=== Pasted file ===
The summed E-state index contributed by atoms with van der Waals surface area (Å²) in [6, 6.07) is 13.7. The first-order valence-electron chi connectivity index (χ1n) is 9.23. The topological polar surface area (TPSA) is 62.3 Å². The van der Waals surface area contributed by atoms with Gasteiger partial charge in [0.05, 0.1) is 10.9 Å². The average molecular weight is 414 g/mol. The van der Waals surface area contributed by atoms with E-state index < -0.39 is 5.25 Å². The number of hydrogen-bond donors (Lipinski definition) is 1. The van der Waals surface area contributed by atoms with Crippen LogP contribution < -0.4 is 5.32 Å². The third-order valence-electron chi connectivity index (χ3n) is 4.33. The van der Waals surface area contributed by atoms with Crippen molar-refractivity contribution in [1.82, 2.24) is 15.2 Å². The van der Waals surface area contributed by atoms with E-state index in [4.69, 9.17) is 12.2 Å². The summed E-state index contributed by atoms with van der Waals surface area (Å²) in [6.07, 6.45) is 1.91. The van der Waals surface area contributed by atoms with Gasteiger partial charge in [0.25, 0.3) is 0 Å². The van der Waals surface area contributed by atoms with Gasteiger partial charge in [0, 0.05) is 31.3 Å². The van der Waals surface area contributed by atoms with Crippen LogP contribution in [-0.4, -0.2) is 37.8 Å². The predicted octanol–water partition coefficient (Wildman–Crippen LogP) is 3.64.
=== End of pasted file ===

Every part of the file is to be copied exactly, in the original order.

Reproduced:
The summed E-state index contributed by atoms with van der Waals surface area (Å²) in [6, 6.07) is 13.7. The first-order valence-electron chi connectivity index (χ1n) is 9.23. The topological polar surface area (TPSA) is 62.3 Å². The van der Waals surface area contributed by atoms with Gasteiger partial charge in [0.05, 0.1) is 10.9 Å². The average molecular weight is 414 g/mol. The van der Waals surface area contributed by atoms with E-state index < -0.39 is 5.25 Å². The number of hydrogen-bond donors (Lipinski definition) is 1. The van der Waals surface area contributed by atoms with Crippen LogP contribution < -0.4 is 5.32 Å². The third-order valence-electron chi connectivity index (χ3n) is 4.33. The van der Waals surface area contributed by atoms with Crippen molar-refractivity contribution in [1.82, 2.24) is 15.2 Å². The van der Waals surface area contributed by atoms with E-state index in [4.69, 9.17) is 12.2 Å². The summed E-state index contributed by atoms with van der Waals surface area (Å²) in [6.07, 6.45) is 1.91. The van der Waals surface area contributed by atoms with Gasteiger partial charge in [0.25, 0.3) is 0 Å². The van der Waals surface area contributed by atoms with Gasteiger partial charge in [0, 0.05) is 31.3 Å². The van der Waals surface area contributed by atoms with Crippen LogP contribution in [-0.4, -0.2) is 37.8 Å². The predicted octanol–water partition coefficient (Wildman–Crippen LogP) is 3.64.